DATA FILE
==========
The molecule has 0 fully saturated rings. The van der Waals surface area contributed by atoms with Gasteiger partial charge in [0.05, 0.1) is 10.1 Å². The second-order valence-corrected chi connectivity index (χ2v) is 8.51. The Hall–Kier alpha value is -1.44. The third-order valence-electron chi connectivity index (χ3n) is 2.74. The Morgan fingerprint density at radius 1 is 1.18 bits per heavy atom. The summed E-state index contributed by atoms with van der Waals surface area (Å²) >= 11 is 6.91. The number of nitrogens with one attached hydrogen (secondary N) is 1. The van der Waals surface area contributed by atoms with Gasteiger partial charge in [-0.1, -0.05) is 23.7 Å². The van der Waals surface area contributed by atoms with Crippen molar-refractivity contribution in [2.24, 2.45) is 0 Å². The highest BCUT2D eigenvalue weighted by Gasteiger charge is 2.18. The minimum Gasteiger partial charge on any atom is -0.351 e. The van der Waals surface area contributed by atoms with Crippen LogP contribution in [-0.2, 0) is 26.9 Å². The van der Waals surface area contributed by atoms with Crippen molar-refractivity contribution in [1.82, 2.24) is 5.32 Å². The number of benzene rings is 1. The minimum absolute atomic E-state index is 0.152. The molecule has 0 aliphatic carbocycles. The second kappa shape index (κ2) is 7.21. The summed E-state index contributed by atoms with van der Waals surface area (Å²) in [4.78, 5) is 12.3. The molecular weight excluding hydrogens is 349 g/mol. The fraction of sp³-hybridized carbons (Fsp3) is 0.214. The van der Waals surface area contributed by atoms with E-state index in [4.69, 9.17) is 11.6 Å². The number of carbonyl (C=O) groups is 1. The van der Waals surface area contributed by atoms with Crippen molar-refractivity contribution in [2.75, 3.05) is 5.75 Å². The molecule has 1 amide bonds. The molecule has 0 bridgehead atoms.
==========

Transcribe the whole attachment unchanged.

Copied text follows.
The molecule has 0 fully saturated rings. The van der Waals surface area contributed by atoms with Gasteiger partial charge in [0.05, 0.1) is 10.1 Å². The second-order valence-corrected chi connectivity index (χ2v) is 8.51. The Hall–Kier alpha value is -1.44. The third-order valence-electron chi connectivity index (χ3n) is 2.74. The Morgan fingerprint density at radius 1 is 1.18 bits per heavy atom. The summed E-state index contributed by atoms with van der Waals surface area (Å²) >= 11 is 6.91. The number of nitrogens with one attached hydrogen (secondary N) is 1. The van der Waals surface area contributed by atoms with Gasteiger partial charge in [-0.1, -0.05) is 23.7 Å². The van der Waals surface area contributed by atoms with Crippen molar-refractivity contribution in [2.24, 2.45) is 0 Å². The highest BCUT2D eigenvalue weighted by Gasteiger charge is 2.18. The minimum Gasteiger partial charge on any atom is -0.351 e. The van der Waals surface area contributed by atoms with Crippen LogP contribution in [-0.2, 0) is 26.9 Å². The van der Waals surface area contributed by atoms with Crippen molar-refractivity contribution in [1.82, 2.24) is 5.32 Å². The number of benzene rings is 1. The minimum absolute atomic E-state index is 0.152. The molecule has 0 aliphatic carbocycles. The second kappa shape index (κ2) is 7.21. The summed E-state index contributed by atoms with van der Waals surface area (Å²) in [4.78, 5) is 12.3. The molecular weight excluding hydrogens is 349 g/mol. The fraction of sp³-hybridized carbons (Fsp3) is 0.214. The van der Waals surface area contributed by atoms with E-state index in [4.69, 9.17) is 11.6 Å². The number of carbonyl (C=O) groups is 1. The van der Waals surface area contributed by atoms with Crippen molar-refractivity contribution in [2.75, 3.05) is 5.75 Å². The molecule has 1 amide bonds. The molecule has 0 bridgehead atoms.